Local Communities’ Perceptions Towards Forest Management Regimes: Case of Kakamega Forest in Kenya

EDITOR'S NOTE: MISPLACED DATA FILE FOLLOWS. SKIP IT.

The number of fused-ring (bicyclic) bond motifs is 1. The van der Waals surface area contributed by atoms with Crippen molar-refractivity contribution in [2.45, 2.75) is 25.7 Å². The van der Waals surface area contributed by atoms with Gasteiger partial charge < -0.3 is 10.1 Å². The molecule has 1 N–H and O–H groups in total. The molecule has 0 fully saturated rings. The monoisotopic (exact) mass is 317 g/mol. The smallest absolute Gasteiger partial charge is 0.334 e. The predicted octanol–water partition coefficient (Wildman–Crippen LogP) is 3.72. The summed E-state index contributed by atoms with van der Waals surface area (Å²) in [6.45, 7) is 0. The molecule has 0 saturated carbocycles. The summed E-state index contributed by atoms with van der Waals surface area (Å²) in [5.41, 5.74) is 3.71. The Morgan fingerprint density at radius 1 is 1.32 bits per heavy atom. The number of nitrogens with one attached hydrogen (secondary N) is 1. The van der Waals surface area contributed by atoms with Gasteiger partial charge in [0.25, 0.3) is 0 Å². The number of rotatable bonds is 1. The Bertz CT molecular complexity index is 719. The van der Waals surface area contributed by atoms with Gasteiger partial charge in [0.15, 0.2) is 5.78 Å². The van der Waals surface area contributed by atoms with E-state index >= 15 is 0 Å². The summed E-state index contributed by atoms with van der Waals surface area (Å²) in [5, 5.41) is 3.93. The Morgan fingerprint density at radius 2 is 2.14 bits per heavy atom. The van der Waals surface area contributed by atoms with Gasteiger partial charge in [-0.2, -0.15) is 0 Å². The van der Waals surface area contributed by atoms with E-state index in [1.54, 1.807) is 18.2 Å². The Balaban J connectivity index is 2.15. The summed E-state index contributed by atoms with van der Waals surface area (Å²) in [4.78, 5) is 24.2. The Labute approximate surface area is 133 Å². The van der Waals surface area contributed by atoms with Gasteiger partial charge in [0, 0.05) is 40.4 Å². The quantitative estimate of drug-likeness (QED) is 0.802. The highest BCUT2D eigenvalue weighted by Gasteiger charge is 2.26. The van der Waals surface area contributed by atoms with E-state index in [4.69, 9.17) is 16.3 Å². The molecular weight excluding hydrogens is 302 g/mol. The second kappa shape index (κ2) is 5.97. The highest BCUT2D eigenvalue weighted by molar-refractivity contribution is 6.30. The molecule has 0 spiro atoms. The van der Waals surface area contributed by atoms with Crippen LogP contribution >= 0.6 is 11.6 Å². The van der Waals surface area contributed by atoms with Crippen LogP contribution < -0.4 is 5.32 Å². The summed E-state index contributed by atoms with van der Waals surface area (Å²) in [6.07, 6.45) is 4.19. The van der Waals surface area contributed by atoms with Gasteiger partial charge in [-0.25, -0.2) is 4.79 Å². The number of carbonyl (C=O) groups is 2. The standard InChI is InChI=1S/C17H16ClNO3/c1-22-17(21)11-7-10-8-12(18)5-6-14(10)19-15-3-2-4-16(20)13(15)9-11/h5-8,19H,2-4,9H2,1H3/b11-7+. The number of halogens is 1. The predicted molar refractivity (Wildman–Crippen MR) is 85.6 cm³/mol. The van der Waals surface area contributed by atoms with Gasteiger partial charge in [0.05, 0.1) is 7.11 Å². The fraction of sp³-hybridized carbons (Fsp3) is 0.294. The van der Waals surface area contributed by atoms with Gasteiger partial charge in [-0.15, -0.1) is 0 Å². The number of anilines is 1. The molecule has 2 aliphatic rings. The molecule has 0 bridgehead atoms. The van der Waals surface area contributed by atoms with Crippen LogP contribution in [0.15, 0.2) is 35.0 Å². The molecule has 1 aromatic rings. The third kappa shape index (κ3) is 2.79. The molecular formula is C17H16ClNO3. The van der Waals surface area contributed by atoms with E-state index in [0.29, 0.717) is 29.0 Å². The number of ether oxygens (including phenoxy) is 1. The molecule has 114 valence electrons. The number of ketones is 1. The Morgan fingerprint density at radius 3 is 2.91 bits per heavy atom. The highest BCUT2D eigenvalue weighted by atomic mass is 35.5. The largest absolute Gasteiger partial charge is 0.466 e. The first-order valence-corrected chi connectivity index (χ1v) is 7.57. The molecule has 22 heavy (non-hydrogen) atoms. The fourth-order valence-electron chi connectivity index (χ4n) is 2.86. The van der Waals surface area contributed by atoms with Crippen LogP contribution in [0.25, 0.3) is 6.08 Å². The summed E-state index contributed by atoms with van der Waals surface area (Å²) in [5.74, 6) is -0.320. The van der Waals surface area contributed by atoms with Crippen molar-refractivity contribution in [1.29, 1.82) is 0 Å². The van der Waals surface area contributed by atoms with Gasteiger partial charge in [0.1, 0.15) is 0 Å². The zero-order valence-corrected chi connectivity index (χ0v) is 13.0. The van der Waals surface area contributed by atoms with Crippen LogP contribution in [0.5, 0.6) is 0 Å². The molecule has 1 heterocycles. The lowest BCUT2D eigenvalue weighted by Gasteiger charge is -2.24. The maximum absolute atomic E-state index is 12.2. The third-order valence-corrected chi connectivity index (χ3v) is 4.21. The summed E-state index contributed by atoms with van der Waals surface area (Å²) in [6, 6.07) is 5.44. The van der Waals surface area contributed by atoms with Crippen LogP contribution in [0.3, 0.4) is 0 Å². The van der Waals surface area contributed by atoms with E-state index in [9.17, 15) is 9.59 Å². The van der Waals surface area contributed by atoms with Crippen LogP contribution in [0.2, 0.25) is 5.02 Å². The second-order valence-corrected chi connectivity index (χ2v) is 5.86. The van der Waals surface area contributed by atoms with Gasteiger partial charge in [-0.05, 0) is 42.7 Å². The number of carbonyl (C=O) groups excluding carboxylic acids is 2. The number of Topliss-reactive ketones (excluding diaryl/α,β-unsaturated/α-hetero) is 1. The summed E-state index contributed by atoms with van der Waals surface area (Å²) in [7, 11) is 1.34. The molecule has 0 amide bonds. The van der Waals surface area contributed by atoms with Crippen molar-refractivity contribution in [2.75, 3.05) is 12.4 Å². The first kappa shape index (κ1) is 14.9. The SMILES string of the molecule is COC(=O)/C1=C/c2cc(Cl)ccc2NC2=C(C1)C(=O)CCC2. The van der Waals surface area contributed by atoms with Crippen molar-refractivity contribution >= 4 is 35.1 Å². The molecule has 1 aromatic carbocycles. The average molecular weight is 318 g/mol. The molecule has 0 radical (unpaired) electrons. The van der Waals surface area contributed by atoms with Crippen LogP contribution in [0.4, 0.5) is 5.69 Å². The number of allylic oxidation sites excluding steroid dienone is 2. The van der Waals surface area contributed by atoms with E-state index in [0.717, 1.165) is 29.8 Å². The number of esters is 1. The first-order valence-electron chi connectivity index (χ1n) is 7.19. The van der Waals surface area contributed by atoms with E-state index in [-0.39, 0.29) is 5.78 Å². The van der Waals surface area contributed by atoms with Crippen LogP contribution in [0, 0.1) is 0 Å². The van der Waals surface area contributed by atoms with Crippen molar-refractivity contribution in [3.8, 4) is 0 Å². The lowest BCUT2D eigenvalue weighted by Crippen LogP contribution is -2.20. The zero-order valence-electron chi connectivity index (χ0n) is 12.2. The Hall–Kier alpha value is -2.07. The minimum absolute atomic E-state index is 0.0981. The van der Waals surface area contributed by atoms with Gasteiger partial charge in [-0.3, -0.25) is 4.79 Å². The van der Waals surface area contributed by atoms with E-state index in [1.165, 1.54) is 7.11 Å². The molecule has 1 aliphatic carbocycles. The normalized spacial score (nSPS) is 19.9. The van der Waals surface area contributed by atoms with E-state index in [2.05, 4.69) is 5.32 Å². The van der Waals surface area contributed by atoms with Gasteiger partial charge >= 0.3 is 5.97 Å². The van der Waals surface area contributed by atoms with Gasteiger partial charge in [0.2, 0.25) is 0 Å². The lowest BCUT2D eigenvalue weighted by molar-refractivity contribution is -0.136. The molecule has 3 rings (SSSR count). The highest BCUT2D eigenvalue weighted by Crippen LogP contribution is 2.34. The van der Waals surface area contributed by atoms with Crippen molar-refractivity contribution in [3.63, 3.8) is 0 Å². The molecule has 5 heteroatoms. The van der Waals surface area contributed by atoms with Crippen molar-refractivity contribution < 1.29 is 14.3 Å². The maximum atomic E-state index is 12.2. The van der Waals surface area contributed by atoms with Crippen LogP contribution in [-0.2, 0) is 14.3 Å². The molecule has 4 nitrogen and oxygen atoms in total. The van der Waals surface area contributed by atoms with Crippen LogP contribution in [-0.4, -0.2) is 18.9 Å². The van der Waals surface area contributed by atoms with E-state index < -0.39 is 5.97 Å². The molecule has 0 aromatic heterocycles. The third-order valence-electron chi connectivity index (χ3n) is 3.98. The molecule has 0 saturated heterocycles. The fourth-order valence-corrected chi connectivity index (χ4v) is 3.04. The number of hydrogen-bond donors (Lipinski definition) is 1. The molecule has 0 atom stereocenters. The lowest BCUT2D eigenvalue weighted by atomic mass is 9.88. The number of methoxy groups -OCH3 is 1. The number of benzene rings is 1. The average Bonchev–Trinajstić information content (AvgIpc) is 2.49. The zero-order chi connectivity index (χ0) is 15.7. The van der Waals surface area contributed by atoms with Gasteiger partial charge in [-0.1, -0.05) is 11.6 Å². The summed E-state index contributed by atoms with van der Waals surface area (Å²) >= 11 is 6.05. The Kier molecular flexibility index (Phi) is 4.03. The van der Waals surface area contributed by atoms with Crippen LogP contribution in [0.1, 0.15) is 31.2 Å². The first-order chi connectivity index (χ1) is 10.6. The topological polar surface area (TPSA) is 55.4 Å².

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Kakamega Forest is located in western Kenya and covers approximately 240 Km2. The forest is the only lowland tropical rainforest in Kenya and it is world famous for its diversity of unique and numerous flora and fauna. However its survival is under immense threat since it is located in a densely populated area where local communities depend heavily on agriculture and forest extraction for their livelihoods. Currently, the forest is divided into three different parts that are managed through three distinct management approaches: an incentive-based approach of the Forest department (FD), a protectionist approach of the Kenya Wildlife Service (KWS) and a quasi private- approach of a local church mission, the Quakers. A review of literature clearly indicates that forest management regimes of public forests are important in assigning property rights to the various stakeholders and guiding use and consequently the outcomes. On the same footing research has pointed out the centrality of the local communities in the process of natural resource management. The persistence of resource degradation problems and failure of technical simple technical or economic prescription clearly indicates that there is need to consider the more complex aspects of natural resource management. The perception of the local people towards management regimes and the factors that condition their perception is important in designing policies for sustainable use of natural resources. This study considers how the local communities perceive the management regimes in terms of meeting the goal of utilising and conserving forest biodiversity. Satisfaction ranking showed that the strictest regime among the three was ranked highest overall. Coincidentally, the highest ranked regime has the best performance among the three in conserving the forest in its pristine state. An ordered logit regression was used to analyse factors influencing the overall satisfaction ranking. The results indicate that socio-economic factors are not significant in explaining the level of satisfaction ranking but involvement in forest conservation activities appears important in explaining satisfaction ranking. The paper concludes by highlighting some policy implications of the results.